problems. By having the sales people combing over our stocking
items, perhaps they will be reminded of the breadth of product we
Count shelf to sheet. Too often I see people looking down at the
count sheet and calling out a part number. The seeker goes to find
the item and give the count. This can cause us to skip around on the
shelf and miss things that fit in the cracks. By counting shelf to
sheet, the counter is directing the team. Look at the shelf, count
the item and find it on the sheet. By using this method, we add an
element of discovery. Over the course of the year, non-stock items
magically appear on the shelf. When a customer decides not to take
an item we have bought for them, we should return it directly to the
supplier. Unfortunately, we tend to be really poor at returning
non-stock items. It is much easier to shoehorn it into the shelves
close to similar items. If the non-stock item is not entered into
the system, or staged in a return area, we have no chance of getting
our money out.
Run the variance by units. Many distributors set their acceptable
variance by dollars. Anything outside an acceptable dollar variance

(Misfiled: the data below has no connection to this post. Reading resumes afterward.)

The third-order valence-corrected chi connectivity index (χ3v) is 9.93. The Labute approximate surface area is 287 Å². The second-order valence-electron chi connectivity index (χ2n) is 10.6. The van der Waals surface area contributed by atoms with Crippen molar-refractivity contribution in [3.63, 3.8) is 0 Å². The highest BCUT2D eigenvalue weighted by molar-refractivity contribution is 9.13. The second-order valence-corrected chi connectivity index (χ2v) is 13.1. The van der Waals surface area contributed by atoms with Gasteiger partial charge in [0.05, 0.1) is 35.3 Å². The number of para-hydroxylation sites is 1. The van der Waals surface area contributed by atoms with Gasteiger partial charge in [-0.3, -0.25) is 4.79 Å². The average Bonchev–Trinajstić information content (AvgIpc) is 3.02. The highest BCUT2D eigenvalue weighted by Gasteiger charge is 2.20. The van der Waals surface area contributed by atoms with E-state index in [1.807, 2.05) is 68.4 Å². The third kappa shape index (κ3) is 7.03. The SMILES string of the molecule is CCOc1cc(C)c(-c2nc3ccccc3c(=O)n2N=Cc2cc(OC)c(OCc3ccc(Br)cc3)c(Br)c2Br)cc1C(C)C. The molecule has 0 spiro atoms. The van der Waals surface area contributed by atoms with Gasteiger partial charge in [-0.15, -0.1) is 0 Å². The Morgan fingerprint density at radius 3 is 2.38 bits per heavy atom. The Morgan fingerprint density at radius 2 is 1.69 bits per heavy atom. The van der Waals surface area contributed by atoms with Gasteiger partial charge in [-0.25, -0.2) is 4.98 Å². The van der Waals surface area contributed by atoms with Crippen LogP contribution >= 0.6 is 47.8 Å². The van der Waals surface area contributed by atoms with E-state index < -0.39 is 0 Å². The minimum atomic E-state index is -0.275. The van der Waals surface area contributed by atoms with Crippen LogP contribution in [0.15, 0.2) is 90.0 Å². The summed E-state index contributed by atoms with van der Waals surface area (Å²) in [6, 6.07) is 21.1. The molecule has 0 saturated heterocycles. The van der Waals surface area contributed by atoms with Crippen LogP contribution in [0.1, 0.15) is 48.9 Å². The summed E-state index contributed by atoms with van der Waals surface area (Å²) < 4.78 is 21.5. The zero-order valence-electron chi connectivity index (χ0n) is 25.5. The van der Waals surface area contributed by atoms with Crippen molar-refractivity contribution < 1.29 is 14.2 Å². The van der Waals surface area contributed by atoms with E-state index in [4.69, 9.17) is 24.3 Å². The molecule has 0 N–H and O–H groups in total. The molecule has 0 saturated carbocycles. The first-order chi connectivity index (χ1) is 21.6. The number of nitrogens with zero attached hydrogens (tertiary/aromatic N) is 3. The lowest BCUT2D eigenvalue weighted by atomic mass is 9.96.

will trigger a recount of that item. This is great if you are trying
to figure out how much cash you have in the warehouse. It does
nothing to improve the customer service aspect of your inventory
I can remember looking at a supplier line after a count. We were
only off by $200 on the whole line. When we had about $40,000
invested in the line, a $200 variance looked pretty good. Most
people would say that our counts were really accurate. As I looked
at a variance report by units, it read like a Coney Island roller
coaster. We increased the items on some and decreased on others. The
dollars balanced out, but the unit counts were all over the place.
While we were busy patting ourselves on the back, our customer
service people knew what was up. They still couldn’t trust the
These are just a few suggestions based on my experience. There are
countless more tips and tricks that you all have come across. I
would love to hear them. The annual count has been a distribution
staple for many years. It is wrought with failure and leads to
further inefficiency. In lieu of a solid cycle counting program, the
counting event is a necessary evil. With a clearly defined plan and
a little organization ahead of time, it can be a little less painful
that the one last year. Good luck.